STUTTGART -- Global automotive production may have peaked, Robert Bosch said on Wednesday, announcing job cuts and a review of its business to cope with a 44 percent drop in full-year operating profit and a downturn in demand for cars.
Global automotive production is expected to fall for the third consecutive year, by 2.6 percent to 89 million vehicles in 2020, following a drop in demand in China, Europe and the U.S., the supplier said.
"It could well be that we have passed the peak of automotive production," Bosch CEO Volkmar Denner said.
He also said he assumed the low level would remain constant and did not expected an increase in global automotive production before 2025, while the market would shrink by 10 million units in 2020 compared with 2017.
Bosch said its full-year earnings before interest and taxes (EBIT) fell to 3 billion euros ($3.33 billion) in 2019, a 44 percent drop from 5.4 billion euros in the year-earlier period and its EBIT margin contracted to 4 percent from 7 percent because of lower demand in China and India.
Total revenue was stable last year, at 77.9 billion euros, as Bosch benefited from increased complexity in vehicles, which allowed it to sell more components and systems per vehicle produced.
Revenue from Mobility Services, Bosch's largest division, was flat at 47 billion euros. By region, sales in Europe were stable at 41 billion euros; sales in North America were down 0.5 percent to 13 billion euros; and South America was up by 5.3 percent to 1.4 billion euros. Sales in the Asia Pacific region fell by 4.5 percent to 22.5 billion euros, with growth in Japan and Southeast Asia unable to offset market declines in China and India, Bosch said.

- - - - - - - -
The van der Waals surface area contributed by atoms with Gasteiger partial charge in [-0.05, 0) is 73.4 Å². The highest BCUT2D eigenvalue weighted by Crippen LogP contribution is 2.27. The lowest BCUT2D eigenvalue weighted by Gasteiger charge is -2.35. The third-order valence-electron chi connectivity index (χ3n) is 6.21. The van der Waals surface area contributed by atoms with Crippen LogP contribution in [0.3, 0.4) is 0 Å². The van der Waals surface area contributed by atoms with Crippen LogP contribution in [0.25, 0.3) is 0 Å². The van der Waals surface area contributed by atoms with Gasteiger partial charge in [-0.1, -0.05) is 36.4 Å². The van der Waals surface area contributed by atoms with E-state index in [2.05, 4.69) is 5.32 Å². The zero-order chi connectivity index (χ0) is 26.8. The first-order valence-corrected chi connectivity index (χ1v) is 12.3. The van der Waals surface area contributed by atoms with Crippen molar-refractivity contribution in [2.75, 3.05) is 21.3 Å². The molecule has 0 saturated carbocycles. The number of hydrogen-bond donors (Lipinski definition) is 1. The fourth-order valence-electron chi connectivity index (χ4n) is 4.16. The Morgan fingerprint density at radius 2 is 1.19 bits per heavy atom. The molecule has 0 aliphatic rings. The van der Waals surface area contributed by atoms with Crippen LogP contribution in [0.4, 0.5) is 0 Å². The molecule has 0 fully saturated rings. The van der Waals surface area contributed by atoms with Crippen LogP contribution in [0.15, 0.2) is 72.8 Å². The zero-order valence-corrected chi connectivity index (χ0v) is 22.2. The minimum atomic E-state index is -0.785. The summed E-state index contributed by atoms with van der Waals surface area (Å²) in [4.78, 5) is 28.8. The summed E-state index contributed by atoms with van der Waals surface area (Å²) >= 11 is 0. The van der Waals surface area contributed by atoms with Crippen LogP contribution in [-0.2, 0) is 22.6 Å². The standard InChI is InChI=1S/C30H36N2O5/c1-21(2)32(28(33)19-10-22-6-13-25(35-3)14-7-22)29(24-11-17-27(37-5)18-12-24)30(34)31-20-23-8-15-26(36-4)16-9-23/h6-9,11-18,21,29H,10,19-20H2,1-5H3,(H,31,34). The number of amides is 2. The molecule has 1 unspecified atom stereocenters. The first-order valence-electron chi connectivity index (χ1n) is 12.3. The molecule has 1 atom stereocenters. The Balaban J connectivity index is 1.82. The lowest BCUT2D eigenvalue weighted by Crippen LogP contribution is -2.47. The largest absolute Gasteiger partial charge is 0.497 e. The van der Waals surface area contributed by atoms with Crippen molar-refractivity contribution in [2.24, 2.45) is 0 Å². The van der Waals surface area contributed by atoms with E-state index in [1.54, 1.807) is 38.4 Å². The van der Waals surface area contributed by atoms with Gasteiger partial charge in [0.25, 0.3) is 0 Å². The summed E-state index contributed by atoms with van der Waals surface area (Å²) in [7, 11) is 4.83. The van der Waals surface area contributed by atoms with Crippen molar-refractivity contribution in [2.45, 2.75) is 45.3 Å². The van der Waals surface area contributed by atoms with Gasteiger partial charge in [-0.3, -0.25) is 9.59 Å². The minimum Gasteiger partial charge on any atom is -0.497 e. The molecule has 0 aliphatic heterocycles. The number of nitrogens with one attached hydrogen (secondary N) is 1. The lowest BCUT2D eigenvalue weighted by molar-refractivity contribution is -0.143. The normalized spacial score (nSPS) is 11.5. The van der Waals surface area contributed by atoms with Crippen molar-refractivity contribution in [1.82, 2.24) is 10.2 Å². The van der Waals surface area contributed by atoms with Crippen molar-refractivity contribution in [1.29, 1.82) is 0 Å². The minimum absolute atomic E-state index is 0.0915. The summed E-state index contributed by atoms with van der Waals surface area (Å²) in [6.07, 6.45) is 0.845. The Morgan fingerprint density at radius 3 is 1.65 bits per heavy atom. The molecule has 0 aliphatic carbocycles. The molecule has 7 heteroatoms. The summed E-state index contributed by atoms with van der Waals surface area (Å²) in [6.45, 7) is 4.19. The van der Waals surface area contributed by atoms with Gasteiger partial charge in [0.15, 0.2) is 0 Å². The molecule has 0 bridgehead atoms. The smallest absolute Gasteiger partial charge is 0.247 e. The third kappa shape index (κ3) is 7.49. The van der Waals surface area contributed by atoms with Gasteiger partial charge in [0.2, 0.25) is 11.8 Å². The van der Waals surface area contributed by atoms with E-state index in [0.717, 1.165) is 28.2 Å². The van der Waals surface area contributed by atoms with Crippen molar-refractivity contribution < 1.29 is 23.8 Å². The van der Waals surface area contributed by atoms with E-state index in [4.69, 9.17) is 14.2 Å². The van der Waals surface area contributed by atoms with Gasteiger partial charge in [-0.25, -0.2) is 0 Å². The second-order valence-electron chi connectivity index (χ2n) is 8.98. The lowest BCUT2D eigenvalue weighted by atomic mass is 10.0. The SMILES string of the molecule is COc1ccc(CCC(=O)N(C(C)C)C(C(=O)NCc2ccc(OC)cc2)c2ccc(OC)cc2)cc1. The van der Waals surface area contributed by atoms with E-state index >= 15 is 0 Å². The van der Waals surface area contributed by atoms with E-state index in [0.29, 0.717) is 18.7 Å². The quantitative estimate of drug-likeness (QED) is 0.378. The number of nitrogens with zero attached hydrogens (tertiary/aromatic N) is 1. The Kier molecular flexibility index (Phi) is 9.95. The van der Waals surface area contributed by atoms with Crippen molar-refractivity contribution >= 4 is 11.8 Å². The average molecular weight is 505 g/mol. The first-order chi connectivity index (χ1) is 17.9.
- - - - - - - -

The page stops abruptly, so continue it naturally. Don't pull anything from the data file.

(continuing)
A shift to electric cars is expected to create opportunities longer term, but will impact jobs in the near term, Denner said.
Ten workers are needed to make a diesel injection system, three for a gasoline system, and one to produce an electric motor, he said.
As a result, Bosch has said staff adjustments will be made where necessary, including shorter working hours, voluntary redundancy and severance packages, although Bosch declined to provide a global figure for headcount reductions.
Already last year, Bosch reduced its headcount by 6,800 to 402,800, with 2,000 jobs cut in Germany and 3,600 positions reduced in the Asia Pacific region.
Bosch hopes to exceed 1 billion euros in sales from electric car components this year, and has set aside 500 million euros for investments in electromobility for 2020, Denner said.
Bosch will also start production of long-range LIDAR, a new sensor category, and begin production of hydrogen fuel cells in 2022.
Bosch ranks No. 1 on the Automotive News Europe list of the top 100 global suppliers with worldwide original-equipment automotive parts sales of $49.5 billion in 2018.